Digital Daily Dozen: 5/26/16

FCC formalizes massive fines for selling, using cell-phone jammers (Network World)

Two years ago the FCC announced its intention to fine a Chinese electronics maker $34.9 million and a Florida man $48,000 for respectively selling and using illegal cell-phone jammers. Those fines have finally been made official, without either of the offending parties having bothered to mount a formal defense of their actions.   

Europe Announces New Regulations for Digital Markets, Services (Eweek) 

In a move that’s already being criticized as “illusive” by some, the European Commission has announced a plan to change how it regulates digital markets within the EU. The central theme of the announced changes to the Digital Single Market Strategy (DSMS) centers on what the EC calls Audiovisual Media Services, which includes services such as NetFlix.   

Prometheus Court Vacates FCC’s JSA Ban; Asks FCC for New Ownership Rules by Year-End (Communications Law Center)

The U.S. Court of Appeals for the Third Circuit issued a decision vacating the FCC rule effectively banning television Joint Sales Agreements (“JSAs”) and threatened to throw out all of the FCC’s remaining broadcast ownership rules if the FCC does not complete its required “quadrennial” review of those rules by the end of 2016.   

House Appropriations Bill Would Delay Set-Top Proposal (Broadcasting & Cable)

Republican lawmakers continue to try and use the appropriations process to block FCC Open Internet rules and further FCC process reforms that Democrats don’t support, now with the addition of delaying the FCC’s set-top box proceeding. The House Appropriations Committee has marked up its 2017 Financial Services and Government Appropriations Bill.  

FTC Chair Ramirez Wants Broadband Privacy Authority (Broadcasting & Cable) 

FTC chair Edith Ramirez wants some authority over broadband privacy, though she is not opposed to sharing the wealth. The FCC deeded itself authority over protecting the privacy of broadband users’ info when it reclassified ISPs as common carriers under new net neutrality rules, but Ramirez wants Congress to strike the common carrier exemption.   

The TV industry will unravel faster than you think (Medium- Commentary)

TV executives aren’t dumb. Several have commented that “over the top” (OTT) programming is changing the industry. But, they believe (mistakenly) that, when OTT is mainstream, they will implement their own OTT strategy and everything will be fine. The network effects that have bolstered the TV networks of old will begin to unravel in the next 5–10 years.    

EU pressures Netflix, Amazon to invest in European programming (USA Today)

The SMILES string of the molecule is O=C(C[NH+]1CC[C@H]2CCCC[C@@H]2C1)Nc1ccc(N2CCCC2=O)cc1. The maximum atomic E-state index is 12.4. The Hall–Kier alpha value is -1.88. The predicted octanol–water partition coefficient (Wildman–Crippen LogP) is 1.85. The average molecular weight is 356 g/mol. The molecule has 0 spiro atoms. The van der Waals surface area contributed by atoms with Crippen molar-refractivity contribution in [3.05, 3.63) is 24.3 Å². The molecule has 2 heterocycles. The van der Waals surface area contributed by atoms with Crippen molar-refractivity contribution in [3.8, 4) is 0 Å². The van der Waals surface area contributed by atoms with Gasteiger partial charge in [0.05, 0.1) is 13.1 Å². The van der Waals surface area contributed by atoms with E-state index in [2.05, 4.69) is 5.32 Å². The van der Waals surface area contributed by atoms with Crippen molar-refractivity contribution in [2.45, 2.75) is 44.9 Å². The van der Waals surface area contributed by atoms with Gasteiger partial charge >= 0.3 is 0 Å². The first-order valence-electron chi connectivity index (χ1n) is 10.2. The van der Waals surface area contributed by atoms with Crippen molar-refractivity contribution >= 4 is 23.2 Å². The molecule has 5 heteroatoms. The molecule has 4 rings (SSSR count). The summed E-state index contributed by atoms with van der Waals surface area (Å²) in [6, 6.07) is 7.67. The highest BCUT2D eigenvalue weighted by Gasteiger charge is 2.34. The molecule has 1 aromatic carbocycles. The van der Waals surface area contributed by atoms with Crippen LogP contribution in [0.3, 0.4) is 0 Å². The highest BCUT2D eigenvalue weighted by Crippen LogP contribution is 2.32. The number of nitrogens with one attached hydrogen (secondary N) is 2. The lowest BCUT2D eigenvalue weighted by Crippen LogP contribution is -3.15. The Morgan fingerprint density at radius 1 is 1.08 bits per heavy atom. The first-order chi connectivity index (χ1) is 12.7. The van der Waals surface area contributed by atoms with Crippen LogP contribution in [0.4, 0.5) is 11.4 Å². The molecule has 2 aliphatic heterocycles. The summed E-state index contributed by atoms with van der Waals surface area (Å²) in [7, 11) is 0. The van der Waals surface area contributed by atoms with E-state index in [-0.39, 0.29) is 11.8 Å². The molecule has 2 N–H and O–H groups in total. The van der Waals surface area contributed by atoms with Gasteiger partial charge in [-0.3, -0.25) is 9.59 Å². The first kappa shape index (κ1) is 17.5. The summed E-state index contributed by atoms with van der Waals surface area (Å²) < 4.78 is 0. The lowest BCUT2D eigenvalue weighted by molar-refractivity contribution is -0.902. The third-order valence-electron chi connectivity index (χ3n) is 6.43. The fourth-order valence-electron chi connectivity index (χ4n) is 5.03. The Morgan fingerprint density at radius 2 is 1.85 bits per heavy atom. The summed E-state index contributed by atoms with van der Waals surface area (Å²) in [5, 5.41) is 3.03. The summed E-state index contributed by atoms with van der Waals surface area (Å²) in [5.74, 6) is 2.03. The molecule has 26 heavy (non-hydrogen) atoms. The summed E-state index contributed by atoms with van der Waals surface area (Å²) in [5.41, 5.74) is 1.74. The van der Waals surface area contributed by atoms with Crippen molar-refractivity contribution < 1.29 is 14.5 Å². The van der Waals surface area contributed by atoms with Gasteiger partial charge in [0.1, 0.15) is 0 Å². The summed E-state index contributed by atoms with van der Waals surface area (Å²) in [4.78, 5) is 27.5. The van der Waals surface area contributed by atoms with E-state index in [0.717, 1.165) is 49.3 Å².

The European Union wants to increase Europe’s filmmaking, and it is going after streaming services like Netflix and Amazon to do it. In a proposal updating Europe’s Audiovisual Media Services Directive, the EC outlined plans to get Netflix, Amazon and other video on-demand services to increase their investment in European films and TV shows.

NPR Expects to ‘More Than Double’ Its Podcast Revenue This Year (Ad Week)  

Thanks to monster hits like Serial and This American Life, podcasting has had a bit of a renaissance in the past year, and it’s also fueling National Public Radio’s digital revenue. Over the past year, NPR says it has more than doubled its podcast revenue, and the public media icon expects to see equally robust growth in 2016. 

AT&T Wants Yahoo’s Internet Business (Bloomberg)  

AT&T has made a bid for Yahoo, and is a contender to acquire the company’s core internet business. The telecom giant had previously decided against making an offer. AT&T kept one foot in the process through its stake in digital advertising business YP Holdings LLC., which had proposed a merger with a subsidiary spun out of Yahoo’s core business.   


Continuing its push to expand access to broadband in rural areas, the FCC took important steps toward investing an additional $2 billion in rural networks over the next decade. The item adopted by the Commission establishes rules of the road for an auction that will harness market forces to expand broadband in targeted rural areas.   


Comcast customers who face data caps will not be able to rack up more than $200 worth of overage charges in a month. Comcast will continue to charge an extra $10 for each 50GB allotted to customers beyond the standard data plan. But prior to this change, there was apparently no limit on how many times per month a customer could be charged.   

Why candidates’ social media use may tell us more than polls (Columbia Journalism Review)  

Social media data—a forever-changing landscape of opinions and content, much of which is visual —is considered too murky to be taken seriously for any kind of analytics. Posts are spiced with slang and popular lingo that makes systematic  analysis almost impossible. Yet this liveliness is arguably the essence and perhaps the advantage of social media. 

Twitter Disbands Commerce Team, Ceases Product Development On “Buy” Button (Buzzfeed) 

Twitter has curtailed product development on its “Buy” button and product pages and shifted its commerce team into other divisions within the company. Members of Twitter’s roughly 25-person commerce team have left the company, and those who remain now largely work on two separate product teams: customer service and dynamic product ads.